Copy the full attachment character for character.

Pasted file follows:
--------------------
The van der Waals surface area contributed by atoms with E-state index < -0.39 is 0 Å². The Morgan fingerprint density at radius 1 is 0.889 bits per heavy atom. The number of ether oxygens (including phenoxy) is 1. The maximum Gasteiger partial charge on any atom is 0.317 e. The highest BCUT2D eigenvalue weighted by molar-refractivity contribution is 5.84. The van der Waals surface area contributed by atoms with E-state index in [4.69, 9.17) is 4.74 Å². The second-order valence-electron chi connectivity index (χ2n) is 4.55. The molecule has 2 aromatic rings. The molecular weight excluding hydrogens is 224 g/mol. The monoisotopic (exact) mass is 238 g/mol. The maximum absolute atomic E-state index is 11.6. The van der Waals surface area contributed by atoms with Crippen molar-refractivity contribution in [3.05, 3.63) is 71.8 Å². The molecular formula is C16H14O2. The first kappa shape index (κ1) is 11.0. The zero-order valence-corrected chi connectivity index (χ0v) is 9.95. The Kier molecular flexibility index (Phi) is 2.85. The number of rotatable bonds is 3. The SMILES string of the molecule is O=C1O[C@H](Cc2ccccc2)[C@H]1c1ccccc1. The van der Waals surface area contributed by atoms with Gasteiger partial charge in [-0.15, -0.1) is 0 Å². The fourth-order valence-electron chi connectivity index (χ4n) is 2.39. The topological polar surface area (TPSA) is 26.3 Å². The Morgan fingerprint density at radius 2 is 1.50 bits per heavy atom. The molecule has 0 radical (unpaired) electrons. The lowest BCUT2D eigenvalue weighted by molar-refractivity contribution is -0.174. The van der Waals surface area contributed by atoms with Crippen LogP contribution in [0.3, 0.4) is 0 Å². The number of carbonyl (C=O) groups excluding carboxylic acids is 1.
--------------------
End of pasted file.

The van der Waals surface area contributed by atoms with E-state index < -0.39 is 0 Å². The Morgan fingerprint density at radius 1 is 0.889 bits per heavy atom. The number of ether oxygens (including phenoxy) is 1. The maximum Gasteiger partial charge on any atom is 0.317 e. The highest BCUT2D eigenvalue weighted by molar-refractivity contribution is 5.84. The van der Waals surface area contributed by atoms with E-state index in [4.69, 9.17) is 4.74 Å². The second-order valence-electron chi connectivity index (χ2n) is 4.55. The molecule has 2 aromatic rings. The molecular weight excluding hydrogens is 224 g/mol. The monoisotopic (exact) mass is 238 g/mol. The maximum absolute atomic E-state index is 11.6. The van der Waals surface area contributed by atoms with Crippen molar-refractivity contribution in [3.05, 3.63) is 71.8 Å². The molecular formula is C16H14O2. The first kappa shape index (κ1) is 11.0. The zero-order valence-corrected chi connectivity index (χ0v) is 9.95. The Kier molecular flexibility index (Phi) is 2.85. The number of rotatable bonds is 3. The SMILES string of the molecule is O=C1O[C@H](Cc2ccccc2)[C@H]1c1ccccc1. The van der Waals surface area contributed by atoms with Gasteiger partial charge in [-0.15, -0.1) is 0 Å². The fourth-order valence-electron chi connectivity index (χ4n) is 2.39. The topological polar surface area (TPSA) is 26.3 Å². The Morgan fingerprint density at radius 2 is 1.50 bits per heavy atom. The molecule has 0 radical (unpaired) electrons. The lowest BCUT2D eigenvalue weighted by molar-refractivity contribution is -0.174. The van der Waals surface area contributed by atoms with Crippen LogP contribution in [0.3, 0.4) is 0 Å². The number of carbonyl (C=O) groups excluding carboxylic acids is 1.